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Grow Your Own Basil at Home

The global pandemic broke down our daily routine resulting in a drastic change in our lives. Like in other countries, the majority of  Filipinos have resorted to urban gardening to cope with the nationwide lockdown implemented in the Philippines. I have been in the gardening scene for more than ten years now, but this sudden surge of interest in gardening is something phenomenal. Suddenly, almost every household had in the country started to grow something while spending more time at home.


If there is one thing that I grew to love more while stuck at home, that would be taking my produce from garden to table.


Since we're all taking our classes and work at home, I thought it would be the perfect time to prepare hearty and healthy meals for my family. One key ingredient that we often use in our food is basil, which I usually pick fresh from our herb garden - and in this blog, I'm going to share how I grow mine in container pots at home.



I have four kinds of basil: sweet basil, purple basil, Thai, and Italian large leaf basil. All of these varieties thrive well in the humid conditions here in the Philippines. Basil can be grown successfully in pots, which makes them very ideal for urban gardening.


While they can grow from seeds, this herb is easier to propagate from cuttings, because the cutting stems grow roots easily. I have tried to propagate it from seeds and it took me a lot longer to grow them. Still, I find basil as the easiest and most gardener-friendly herb to grow in tropical weather conditions.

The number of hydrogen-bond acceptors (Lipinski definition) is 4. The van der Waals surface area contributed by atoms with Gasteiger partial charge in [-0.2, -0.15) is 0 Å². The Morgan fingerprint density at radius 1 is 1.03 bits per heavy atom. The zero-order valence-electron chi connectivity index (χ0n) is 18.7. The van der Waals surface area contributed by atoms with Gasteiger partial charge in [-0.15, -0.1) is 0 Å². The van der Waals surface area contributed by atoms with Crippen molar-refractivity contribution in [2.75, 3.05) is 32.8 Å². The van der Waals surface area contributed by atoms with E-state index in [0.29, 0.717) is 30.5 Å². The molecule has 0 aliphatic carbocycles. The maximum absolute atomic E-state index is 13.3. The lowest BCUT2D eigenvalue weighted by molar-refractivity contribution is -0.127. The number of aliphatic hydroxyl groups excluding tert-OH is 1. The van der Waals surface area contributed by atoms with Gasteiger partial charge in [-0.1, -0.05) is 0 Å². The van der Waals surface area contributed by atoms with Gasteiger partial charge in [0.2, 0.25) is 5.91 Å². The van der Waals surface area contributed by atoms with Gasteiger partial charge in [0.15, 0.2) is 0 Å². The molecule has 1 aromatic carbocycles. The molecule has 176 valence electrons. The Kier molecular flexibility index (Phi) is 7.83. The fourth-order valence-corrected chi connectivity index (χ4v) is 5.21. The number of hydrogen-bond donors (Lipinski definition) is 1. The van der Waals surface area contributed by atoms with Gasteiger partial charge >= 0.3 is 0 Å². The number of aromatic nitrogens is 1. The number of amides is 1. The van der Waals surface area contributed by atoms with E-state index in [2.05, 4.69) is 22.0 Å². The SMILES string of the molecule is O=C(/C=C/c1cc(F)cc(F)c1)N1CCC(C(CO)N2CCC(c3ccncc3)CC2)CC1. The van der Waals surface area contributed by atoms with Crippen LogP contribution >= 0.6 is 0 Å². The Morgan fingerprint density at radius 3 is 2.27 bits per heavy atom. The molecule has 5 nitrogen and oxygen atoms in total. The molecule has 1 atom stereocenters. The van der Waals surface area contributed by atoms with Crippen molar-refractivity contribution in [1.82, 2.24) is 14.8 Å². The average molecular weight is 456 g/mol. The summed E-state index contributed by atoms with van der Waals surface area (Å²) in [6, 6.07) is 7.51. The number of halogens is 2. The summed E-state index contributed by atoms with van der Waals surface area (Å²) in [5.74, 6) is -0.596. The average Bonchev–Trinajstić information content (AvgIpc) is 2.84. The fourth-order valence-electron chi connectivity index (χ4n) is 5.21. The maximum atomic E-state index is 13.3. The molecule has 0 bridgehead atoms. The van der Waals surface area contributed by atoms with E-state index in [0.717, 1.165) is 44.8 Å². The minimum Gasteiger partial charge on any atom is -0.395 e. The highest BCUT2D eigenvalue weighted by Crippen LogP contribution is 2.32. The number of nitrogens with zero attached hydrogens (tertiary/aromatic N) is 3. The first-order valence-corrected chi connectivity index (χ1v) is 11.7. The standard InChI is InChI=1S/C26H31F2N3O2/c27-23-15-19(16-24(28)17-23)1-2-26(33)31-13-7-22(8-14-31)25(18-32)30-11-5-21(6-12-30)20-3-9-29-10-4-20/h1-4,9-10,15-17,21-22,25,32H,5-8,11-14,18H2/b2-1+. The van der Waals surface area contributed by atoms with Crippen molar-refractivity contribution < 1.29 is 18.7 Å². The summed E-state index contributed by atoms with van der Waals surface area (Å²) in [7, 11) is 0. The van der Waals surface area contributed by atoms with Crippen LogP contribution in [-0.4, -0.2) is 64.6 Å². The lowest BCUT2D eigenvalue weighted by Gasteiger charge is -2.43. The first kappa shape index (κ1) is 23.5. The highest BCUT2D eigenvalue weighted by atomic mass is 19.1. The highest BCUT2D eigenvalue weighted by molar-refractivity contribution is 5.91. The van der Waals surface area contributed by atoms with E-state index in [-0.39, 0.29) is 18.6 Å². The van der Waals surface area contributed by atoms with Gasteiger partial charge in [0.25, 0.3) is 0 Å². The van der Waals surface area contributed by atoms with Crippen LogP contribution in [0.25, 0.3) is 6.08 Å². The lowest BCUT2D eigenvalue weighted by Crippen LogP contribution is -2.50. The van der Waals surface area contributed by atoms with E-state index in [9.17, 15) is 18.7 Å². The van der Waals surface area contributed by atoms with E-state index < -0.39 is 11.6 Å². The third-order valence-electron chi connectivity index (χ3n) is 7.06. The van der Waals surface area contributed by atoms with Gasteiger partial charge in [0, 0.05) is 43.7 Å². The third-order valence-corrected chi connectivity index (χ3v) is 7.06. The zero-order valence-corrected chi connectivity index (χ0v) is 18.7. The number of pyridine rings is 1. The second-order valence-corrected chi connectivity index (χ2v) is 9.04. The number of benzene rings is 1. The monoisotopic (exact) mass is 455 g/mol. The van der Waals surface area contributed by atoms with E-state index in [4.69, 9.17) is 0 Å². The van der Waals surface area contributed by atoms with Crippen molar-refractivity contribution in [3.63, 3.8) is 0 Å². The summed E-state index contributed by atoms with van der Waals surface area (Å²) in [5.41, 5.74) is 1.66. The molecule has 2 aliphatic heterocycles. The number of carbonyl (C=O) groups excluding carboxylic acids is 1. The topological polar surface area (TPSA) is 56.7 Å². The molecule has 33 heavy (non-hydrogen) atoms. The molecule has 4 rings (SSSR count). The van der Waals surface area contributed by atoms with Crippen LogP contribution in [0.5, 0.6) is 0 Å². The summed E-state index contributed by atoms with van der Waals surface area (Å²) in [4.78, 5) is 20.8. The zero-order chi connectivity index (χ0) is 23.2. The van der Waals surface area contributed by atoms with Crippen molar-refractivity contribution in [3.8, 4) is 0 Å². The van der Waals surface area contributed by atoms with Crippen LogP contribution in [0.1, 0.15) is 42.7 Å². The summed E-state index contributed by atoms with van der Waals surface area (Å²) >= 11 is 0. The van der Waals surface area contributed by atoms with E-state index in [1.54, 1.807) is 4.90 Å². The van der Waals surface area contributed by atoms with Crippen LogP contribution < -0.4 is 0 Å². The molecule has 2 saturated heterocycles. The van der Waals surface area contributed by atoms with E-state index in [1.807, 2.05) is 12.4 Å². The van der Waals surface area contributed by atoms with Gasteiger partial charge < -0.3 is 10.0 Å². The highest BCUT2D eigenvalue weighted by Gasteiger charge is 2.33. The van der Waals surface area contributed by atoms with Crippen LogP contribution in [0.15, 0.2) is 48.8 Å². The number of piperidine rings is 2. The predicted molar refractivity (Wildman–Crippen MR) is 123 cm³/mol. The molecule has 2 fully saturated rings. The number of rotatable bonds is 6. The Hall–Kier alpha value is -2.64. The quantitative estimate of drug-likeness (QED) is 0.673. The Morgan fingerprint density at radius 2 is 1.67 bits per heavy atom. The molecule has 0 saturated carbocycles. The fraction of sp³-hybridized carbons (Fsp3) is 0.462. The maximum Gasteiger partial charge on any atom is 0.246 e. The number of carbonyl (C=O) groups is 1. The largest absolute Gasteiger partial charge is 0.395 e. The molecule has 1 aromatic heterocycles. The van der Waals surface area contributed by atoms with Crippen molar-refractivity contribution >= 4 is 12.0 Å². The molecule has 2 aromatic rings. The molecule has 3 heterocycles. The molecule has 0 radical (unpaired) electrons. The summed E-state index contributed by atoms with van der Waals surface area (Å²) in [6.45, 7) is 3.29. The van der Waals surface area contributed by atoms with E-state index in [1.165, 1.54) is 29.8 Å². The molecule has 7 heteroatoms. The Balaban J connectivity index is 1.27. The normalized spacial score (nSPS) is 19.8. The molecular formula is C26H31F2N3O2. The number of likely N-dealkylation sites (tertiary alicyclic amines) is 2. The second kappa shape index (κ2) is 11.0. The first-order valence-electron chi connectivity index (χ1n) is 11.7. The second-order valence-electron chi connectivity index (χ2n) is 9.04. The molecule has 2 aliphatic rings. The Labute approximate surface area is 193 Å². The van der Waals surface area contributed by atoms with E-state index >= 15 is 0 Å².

Here are 5 tips that I found very useful in growing basil herbs at home.


FIRST. Prune the top leaves every week. This will allow the plant to grow new buds from the leaf nodes, which will eventually grow into more stems. Snip off the flower buds (don't allow them to bloom), or else the leaves will lose their strong aroma and flavor.


SECOND. Expose the plants to a lot of sunlight. While they can thrive in partial shade, the herbs benefit from more sunlight. The plants that are exposed to at least 6 hours of sunlight tend to grow larger leaves and bushy foliage.


THIRD. When grown in containers, use well-draining potting media. Basil loves acidic soil. I use a potting mix that contains a combination of aged coco peat, worm castings and pumice. If available, perlite can be used instead of pumice.. These materials are usually available in most gardening stores. Pre-mixed potting mix is also commercially available.


FOURTH. Rejuvenate with plant nutrients once a month. The nutrients in the potting media will get depleted over time. Every month, I make sure I replenish the nutrients by adding worm castings or composted manure to the soil, focusing along the edges of the pots where the root tips tend to concentrate.


FIFTH. Water your basil when the soil gets dry. Basil thrives well in rich moist soil or media. In the Philippines, we have dry and wet seasons. During the hot dry months, peat-based potting mix dries up easily. In this case, daily watering may be necessary. During wet seasons, however, water them only as needed.


Most herb varieties, including basil, are not prone to pest attack. Its strong aroma tends to repel most of the common garden pests. I would recommend basil as a starter herb for beginners. It is a very sturdy herb plant, and it generally needs only a little attention, thus making it ideal if you're a busy mom like me.


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